I’m sure more will come out about pre-arrival factors and how they contribute to patient loyalty. This one seems like a good start to me.

What is your hospital doing to make pre-arrival easier for patients?

Manage Up

One of my pet peeves (and it appears I have a lot of them) is being led to an exam room by a receptionist who puts me in exam room 4 saying, “Someone will be with you shortly.”

Someone? Someone who? Who will be with me shortly? I sit and I wait. For someone.

It would be so much nicer if the receptionist said, “Okay you’re going to be right here in exam room 4. Tom will be your medical assistant today and he’ll be in to take care of you in just a few minutes. Tom is great. He’s one of the best we have here and patients love him. You’re in good hands.”

Three great things come from those simple words.

  1. A nervous patient starts to relax. She has heard that this other care provider is good at his job and is good with patients. She feels better already.
  2. Employees actually do a better job after a set of expectations has been set. I step up my game when I know someone has heard that I’m good at my job. If someone says I’m warm and friendly, I am turning up the warm and friendly for sure.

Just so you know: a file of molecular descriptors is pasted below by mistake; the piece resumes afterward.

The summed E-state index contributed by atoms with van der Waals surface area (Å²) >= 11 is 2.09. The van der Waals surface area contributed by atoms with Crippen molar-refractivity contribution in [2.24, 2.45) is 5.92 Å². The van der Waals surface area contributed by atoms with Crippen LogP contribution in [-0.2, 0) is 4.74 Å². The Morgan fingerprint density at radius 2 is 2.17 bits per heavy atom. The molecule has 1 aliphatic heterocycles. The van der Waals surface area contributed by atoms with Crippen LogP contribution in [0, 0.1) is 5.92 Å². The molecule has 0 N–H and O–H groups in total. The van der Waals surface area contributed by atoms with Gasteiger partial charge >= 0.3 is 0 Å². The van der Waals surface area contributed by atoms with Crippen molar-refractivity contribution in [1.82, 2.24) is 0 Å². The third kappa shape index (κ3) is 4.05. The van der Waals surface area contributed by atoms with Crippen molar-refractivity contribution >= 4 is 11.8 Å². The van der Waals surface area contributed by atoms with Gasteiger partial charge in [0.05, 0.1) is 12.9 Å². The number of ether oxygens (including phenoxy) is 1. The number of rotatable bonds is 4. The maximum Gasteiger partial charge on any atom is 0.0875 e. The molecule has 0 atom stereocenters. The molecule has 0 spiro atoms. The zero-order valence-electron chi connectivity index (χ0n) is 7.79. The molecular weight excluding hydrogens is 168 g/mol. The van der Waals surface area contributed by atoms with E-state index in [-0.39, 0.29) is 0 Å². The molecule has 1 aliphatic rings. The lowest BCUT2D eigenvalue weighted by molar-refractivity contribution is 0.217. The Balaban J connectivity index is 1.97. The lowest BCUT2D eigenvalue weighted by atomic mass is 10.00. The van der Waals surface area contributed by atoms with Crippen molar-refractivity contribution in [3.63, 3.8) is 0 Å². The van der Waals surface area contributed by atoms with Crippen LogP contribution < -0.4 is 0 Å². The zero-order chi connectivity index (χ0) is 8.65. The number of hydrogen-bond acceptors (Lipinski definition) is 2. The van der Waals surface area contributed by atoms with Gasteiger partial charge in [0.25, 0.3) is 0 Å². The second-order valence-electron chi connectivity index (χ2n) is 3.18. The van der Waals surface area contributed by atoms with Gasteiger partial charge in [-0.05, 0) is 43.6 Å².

3. Co-workers get along better when they get into the habit of speaking well of one another. Less gossip and more praise mean higher morale. And by the way, patients pick up on that, too.

But what are you supposed to do if you’re handing a patient off to Tom and you don’t like Tom? Do you lie and make something up so the patient feels better? Of course not. Find out a little something about Tom, like how long he’s worked here or how many years of experience he has.

Maybe patients like Tom just fine, even if you don’t. Try this, “Okay, here we are in room 4. Tom is going to be your medical assistant today. He’s been with us for about three years now and patients love him. I’m sure you’re going to love him. He will be here in just a few minutes.”

That wasn’t so hard, was it?

And you know, there’s a very good chance that after hearing you say nice things about him every day, Tom might actually become easier to work with. You might start to genuinely like him. You’ll like coming to work, patients will pick up on the energy and collegiality around the office, and nervous patients aren’t so nervous anymore.